U.K.'s David Cameron and Boris Johnson Clash As Brexit Battle Lines Drawn

Britain's Prime Minister David Cameron, right, and London Mayor Boris Johnson, April 22, 2015. The old friends are now on opposing sides of the debate over the U.K.'s upcoming EU membership referendum. Toby Melville/Reuters

Britain's Prime Minister David Cameron clashed with his former ally Boris Johnson in heated exchanges in parliament on Monday over the U.K.'s upcoming EU membership referendum.

Johnson, a Conservative MP and mayor of London, announced on Sunday that he would campaign against Cameron for Britain to leave the European Union, despite public overtures from the prime minister aimed at coaxing Johnson to his side.

Speaking in Parliament today, Johnson asked Cameron: "To explain…in exactly what way this deal [on Britain's terms of EU membership] returns sovereignty over any field of lawmaking to these Houses of Parliament."

Cameron responded: "This deal brings back some welfare powers, it brings back some immigration powers, it brings back some bailout powers, but more than that, because it carves us forever out of 'ever closer union,' it means that the ratchet of the European court taking power away from this country cannot happen in future."

The exchange followed remarks by Cameron that were widely interpreted as a coded attack on Johnson.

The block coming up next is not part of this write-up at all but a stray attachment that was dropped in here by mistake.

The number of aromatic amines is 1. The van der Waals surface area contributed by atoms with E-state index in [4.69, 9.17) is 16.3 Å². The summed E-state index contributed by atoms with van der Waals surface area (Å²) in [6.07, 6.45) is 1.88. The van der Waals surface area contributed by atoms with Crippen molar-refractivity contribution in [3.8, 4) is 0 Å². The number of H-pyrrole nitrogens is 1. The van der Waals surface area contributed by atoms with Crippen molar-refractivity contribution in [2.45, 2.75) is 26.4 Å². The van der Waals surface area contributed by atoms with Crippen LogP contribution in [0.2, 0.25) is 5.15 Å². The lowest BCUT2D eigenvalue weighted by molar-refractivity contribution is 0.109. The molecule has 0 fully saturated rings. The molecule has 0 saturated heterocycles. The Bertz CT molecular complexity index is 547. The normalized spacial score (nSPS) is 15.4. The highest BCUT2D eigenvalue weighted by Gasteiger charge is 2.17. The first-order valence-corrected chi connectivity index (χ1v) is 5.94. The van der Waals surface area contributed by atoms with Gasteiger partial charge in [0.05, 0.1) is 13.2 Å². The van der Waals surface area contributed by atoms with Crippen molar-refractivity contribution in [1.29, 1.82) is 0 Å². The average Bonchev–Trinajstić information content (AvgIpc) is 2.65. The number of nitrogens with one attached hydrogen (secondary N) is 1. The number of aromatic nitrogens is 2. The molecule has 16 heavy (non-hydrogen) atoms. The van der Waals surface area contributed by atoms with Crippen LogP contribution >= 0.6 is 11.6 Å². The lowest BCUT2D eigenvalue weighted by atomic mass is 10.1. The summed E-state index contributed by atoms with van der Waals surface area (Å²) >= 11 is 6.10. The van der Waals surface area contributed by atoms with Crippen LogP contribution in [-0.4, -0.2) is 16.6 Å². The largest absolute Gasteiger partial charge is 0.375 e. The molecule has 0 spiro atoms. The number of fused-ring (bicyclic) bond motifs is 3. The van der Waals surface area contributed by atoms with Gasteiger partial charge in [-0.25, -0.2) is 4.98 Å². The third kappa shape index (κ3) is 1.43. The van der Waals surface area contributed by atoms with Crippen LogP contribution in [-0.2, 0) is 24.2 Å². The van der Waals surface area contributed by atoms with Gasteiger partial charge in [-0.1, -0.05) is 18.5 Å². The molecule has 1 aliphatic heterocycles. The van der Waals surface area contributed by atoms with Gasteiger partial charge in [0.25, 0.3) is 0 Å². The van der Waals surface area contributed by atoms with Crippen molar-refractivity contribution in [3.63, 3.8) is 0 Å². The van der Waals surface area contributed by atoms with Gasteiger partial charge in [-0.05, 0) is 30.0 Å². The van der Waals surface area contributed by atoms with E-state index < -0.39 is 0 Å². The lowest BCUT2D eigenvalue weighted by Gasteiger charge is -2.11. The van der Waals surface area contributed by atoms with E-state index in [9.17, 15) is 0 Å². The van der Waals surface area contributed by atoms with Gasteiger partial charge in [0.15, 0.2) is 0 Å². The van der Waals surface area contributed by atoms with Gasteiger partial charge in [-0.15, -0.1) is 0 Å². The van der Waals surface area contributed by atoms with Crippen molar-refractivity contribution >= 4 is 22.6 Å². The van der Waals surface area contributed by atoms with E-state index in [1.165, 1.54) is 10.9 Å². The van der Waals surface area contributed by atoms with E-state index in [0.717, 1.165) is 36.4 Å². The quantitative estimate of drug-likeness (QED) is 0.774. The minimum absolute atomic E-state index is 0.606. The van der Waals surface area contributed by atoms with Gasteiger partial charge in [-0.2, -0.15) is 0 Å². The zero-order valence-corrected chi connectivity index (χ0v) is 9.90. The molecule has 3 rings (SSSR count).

During a statement on the prime minister's renegotiation of Britain's terms of membership, completed on Friday, Cameron dismissed suggestions made by many Euroskeptics—and implied on Monday by Johnson in his weekly column in The Daily Telegraph that he used to outline his stance—that Britain could use a Leave vote in the referendum as a bargaining chip for a better deal with Brussels.

"I won't dwell on the irony that some people who want to vote to leave apparently want to use a Leave vote to remain," Cameron said. "Such an approach also ignores more profound points about democracy, diplomacy and legality.

"I have known a number of couples who have begun divorce proceedings," he added. "But I do not know any who have begun divorce proceedings in order to renew their marriage vows.

"Having a second renegotiation followed by a second referendum is not on the ballot paper."